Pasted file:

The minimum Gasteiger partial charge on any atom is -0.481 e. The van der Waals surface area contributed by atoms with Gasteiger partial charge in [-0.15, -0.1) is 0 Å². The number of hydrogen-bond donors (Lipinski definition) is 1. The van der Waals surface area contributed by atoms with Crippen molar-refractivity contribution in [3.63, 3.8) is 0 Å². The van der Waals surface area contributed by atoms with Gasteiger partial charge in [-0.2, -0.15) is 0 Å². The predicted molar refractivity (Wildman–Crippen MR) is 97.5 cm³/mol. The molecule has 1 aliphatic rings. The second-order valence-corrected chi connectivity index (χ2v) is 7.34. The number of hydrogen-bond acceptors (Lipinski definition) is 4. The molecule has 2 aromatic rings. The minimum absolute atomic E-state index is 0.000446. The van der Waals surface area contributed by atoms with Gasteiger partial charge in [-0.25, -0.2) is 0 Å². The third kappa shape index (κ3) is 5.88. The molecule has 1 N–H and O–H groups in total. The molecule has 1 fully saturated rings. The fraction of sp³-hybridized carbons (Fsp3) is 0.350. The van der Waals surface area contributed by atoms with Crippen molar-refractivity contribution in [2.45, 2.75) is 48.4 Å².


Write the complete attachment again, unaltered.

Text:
The minimum Gasteiger partial charge on any atom is -0.481 e. The van der Waals surface area contributed by atoms with Gasteiger partial charge in [-0.15, -0.1) is 0 Å². The number of hydrogen-bond donors (Lipinski definition) is 1. The van der Waals surface area contributed by atoms with Crippen molar-refractivity contribution in [3.63, 3.8) is 0 Å². The van der Waals surface area contributed by atoms with Gasteiger partial charge in [-0.2, -0.15) is 0 Å². The predicted molar refractivity (Wildman–Crippen MR) is 97.5 cm³/mol. The molecule has 1 aliphatic rings. The second-order valence-corrected chi connectivity index (χ2v) is 7.34. The number of hydrogen-bond acceptors (Lipinski definition) is 4. The molecule has 2 aromatic rings. The minimum absolute atomic E-state index is 0.000446. The van der Waals surface area contributed by atoms with Gasteiger partial charge in [-0.25, -0.2) is 0 Å². The third kappa shape index (κ3) is 5.88. The molecule has 1 N–H and O–H groups in total. The molecule has 1 fully saturated rings. The fraction of sp³-hybridized carbons (Fsp3) is 0.350. The van der Waals surface area contributed by atoms with Crippen molar-refractivity contribution in [2.45, 2.75) is 48.4 Å².